GM had a rule that the intermediates couldn't have more than 400 cubic inches. That meant that the Oldsmobile 442, for example, was limited to 400 cubes. But as this 1969 Hurst/Olds proves, outside firms weren't constrained by such rules and with a snarling 455 cubic inch V8 under the deeply scooped hood, this cool coupe is one heck of a formidable street machine.
Only 906 Hurst/Olds cars were built in 1969, and they were all white with Firefrost Gold decals. Now this Tribute gets a lot of things right, including that color combination, but the stripes you see on this car are painted on, not mere decals, which makes one heck of a difference when you see it in person. It was originally green, so nobody's going to miss it now that it looks so potent, and the overall look is extremely compelling. Hurst added that twin-snorkel hood, which remains one of the most outrageous pieces of muscle car kit ever seen, and there's a wing out back that would be appropriated by GM stylists for their own 442. Workmanship is quite good, with a great shine and great attention to detail, although there are now some small indications of use, a situation that's easy to understand. The grilles were blacked out properly, there are neat little Hurst emblems on the front fenders and deck lid, and the exhaust trumpets fit in neat cut-outs in the rear bumper, just the way they were done originally. It seems a shame to call this car merely a clone, because it's very nicely done.
The beautiful parchment interior gives you a taste of Oldsmobile's blend of comfort and performance. Code 937 is this car's original interior choice and it's quite possible that the upholstery, headliner, and even the door panels are original to the car. With that in mind, it remains in very good condition overall, although there are some smart upgrades, including the fat three-spoke steering wheel and, of course, a Hurst T-handle shifter for the 4-speed manual transmission. There are also round gauges set into deep pods that give the dashboard a performance look and burled walnut appliques on the dash that suggest a more luxury-oriented approach. A correct Hurst badge on the glove box lid, a Kenwood AM/FM/CD stereo, and heavy-duty floor mats round out the list of must-haves in this heavy cruiser. The trunk is finished with a black carpet mat and a full-sized spare that's never been used.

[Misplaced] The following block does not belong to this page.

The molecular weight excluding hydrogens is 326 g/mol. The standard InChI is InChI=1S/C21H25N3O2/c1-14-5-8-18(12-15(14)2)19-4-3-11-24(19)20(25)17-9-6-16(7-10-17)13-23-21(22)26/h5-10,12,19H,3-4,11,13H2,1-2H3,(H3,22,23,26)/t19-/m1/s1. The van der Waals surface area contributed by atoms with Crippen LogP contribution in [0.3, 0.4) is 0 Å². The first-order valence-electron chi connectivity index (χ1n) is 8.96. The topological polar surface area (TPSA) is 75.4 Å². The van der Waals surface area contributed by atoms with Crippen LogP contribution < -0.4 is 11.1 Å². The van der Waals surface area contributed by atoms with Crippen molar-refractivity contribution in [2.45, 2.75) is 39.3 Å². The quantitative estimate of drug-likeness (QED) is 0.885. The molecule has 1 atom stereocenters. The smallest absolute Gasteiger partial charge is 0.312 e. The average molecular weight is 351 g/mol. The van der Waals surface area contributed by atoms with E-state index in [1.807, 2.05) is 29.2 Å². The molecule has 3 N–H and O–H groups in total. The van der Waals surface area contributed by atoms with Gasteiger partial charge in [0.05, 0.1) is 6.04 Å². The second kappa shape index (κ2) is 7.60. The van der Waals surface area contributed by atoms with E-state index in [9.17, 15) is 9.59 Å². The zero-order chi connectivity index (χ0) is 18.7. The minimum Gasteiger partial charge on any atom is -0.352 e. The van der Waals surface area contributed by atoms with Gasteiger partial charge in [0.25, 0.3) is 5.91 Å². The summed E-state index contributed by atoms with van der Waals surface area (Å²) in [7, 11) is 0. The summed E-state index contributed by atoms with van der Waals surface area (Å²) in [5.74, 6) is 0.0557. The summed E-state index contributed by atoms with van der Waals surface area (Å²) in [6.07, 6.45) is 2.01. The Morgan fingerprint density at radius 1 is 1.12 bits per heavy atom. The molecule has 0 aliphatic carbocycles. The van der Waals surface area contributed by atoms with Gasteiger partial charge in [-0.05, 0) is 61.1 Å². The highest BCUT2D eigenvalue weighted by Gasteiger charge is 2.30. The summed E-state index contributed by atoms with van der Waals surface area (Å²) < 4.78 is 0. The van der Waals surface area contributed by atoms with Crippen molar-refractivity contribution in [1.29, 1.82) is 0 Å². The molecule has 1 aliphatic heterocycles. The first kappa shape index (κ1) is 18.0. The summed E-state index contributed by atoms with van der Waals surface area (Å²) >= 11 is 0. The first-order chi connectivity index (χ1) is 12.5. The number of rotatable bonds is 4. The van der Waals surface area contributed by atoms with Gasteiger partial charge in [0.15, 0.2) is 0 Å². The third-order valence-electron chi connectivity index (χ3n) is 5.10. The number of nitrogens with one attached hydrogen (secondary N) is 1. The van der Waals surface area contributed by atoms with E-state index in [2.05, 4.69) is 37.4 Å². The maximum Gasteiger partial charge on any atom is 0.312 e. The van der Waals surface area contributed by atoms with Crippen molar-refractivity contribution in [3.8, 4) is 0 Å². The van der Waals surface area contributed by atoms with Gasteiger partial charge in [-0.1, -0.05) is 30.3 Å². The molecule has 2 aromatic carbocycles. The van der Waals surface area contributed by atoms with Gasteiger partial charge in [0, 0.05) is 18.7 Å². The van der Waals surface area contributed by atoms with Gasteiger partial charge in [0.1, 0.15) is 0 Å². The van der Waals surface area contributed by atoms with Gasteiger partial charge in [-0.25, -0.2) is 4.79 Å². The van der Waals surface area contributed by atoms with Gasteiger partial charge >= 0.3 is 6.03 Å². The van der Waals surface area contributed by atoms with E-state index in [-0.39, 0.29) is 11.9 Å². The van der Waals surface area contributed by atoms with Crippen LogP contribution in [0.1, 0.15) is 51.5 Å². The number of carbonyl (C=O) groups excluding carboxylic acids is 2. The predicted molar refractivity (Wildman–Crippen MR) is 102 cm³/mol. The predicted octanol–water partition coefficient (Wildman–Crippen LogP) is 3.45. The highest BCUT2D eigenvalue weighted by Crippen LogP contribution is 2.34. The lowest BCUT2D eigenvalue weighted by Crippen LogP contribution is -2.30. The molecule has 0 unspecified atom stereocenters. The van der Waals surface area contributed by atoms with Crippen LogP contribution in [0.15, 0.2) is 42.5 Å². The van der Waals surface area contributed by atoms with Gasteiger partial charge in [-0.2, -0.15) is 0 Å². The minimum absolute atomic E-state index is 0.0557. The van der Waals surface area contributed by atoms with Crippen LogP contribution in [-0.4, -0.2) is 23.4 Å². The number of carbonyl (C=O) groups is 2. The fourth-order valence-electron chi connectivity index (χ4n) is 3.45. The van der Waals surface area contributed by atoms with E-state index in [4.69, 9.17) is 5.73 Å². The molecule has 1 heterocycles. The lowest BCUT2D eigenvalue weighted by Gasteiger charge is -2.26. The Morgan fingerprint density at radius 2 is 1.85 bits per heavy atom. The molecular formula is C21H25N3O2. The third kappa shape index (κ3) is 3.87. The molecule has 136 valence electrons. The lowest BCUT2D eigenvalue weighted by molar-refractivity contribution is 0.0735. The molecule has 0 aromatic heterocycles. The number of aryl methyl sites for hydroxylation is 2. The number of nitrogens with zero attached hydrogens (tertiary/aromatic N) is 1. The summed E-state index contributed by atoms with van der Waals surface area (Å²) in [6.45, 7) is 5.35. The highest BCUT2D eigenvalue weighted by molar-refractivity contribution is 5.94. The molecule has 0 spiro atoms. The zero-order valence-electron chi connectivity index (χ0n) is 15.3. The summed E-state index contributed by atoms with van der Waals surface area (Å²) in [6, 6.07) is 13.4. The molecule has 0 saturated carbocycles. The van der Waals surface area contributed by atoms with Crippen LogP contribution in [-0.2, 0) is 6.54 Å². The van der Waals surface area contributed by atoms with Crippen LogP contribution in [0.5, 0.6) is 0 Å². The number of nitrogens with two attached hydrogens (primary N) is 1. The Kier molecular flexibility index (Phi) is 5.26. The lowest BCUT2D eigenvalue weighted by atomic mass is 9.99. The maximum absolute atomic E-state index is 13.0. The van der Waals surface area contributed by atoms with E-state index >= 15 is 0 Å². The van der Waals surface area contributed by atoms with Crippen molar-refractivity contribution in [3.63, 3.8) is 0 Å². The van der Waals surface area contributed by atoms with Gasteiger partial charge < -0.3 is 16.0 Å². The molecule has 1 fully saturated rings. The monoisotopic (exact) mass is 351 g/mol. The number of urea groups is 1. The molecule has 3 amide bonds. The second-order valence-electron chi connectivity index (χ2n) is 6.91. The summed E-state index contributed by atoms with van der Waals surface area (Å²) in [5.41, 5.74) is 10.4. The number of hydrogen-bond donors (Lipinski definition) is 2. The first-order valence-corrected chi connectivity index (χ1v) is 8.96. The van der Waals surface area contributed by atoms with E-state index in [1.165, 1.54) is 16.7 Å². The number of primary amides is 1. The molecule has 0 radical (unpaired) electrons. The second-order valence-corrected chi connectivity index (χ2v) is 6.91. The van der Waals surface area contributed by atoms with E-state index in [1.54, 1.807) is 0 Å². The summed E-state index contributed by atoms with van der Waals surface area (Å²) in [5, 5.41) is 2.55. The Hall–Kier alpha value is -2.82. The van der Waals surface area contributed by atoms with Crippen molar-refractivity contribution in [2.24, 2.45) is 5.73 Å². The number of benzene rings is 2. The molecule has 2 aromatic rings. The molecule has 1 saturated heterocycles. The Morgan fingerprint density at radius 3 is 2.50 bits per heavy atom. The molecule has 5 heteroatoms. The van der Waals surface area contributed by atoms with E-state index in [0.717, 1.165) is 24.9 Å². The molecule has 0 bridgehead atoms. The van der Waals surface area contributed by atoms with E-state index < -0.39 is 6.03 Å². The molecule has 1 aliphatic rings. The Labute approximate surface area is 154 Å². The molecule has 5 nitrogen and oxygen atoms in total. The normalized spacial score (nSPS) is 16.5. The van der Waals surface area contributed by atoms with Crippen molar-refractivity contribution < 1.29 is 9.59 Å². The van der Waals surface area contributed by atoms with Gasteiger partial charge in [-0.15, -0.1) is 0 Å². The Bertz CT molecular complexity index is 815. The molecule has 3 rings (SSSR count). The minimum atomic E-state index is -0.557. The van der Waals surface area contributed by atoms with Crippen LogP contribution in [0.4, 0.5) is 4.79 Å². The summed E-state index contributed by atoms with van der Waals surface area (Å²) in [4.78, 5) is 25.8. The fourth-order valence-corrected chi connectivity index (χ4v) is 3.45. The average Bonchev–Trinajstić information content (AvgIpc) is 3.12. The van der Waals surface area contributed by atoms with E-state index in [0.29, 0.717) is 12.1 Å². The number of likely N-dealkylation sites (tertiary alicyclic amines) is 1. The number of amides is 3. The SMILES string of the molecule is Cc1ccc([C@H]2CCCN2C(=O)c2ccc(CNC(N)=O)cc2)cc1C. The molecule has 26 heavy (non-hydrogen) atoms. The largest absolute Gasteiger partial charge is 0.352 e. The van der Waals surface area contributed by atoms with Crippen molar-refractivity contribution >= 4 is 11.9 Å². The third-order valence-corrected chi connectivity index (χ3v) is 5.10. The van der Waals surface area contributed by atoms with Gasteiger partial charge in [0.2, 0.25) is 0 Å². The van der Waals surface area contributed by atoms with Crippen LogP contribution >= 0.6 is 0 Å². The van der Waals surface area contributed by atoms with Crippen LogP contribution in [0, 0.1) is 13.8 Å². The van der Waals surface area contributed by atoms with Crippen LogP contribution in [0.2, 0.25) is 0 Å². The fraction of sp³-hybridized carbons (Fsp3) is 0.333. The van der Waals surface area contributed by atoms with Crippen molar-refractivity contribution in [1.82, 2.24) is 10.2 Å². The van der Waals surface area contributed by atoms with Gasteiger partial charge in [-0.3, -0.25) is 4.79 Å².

You could get a 455 in a Toronado, so that's likely what lives in the engine bay today: a 375 horsepower 455 cubic inch mill that's date-code correct and dressed like it would have been directly from Hurst. The big orange air cleaner makes no bones about what lives underneath and the wide intake manifold makes it easy to spot the big block Olds. Nicely detailed and correctly finished throughout, someone clearly did their homework before starting work on this tribute. Power steering and brakes are part of the package (this is an Oldsmobile, after all) and despite 375 horsepower on tap, it's docile enough to sit happily in traffic. It's worth noting that both the 4-speed and the rear end are numbers-matching and original to this car, suggesting that it's always been performance-oriented, and the floors underneath are shockingly clean. A rumbling Flowmaster dual exhaust system provides plenty of appropriate ambience for your drive and those cool wheels are 15-inch Hurst Dazzlers that really give this Olds a racy look.
Performance, looks, and a great story to tell, the Hurst/Olds was one of the greatest muscle cars of the era. This is your chance to capture some of that Hurst magic and be able to enjoy driving it, too. Call today!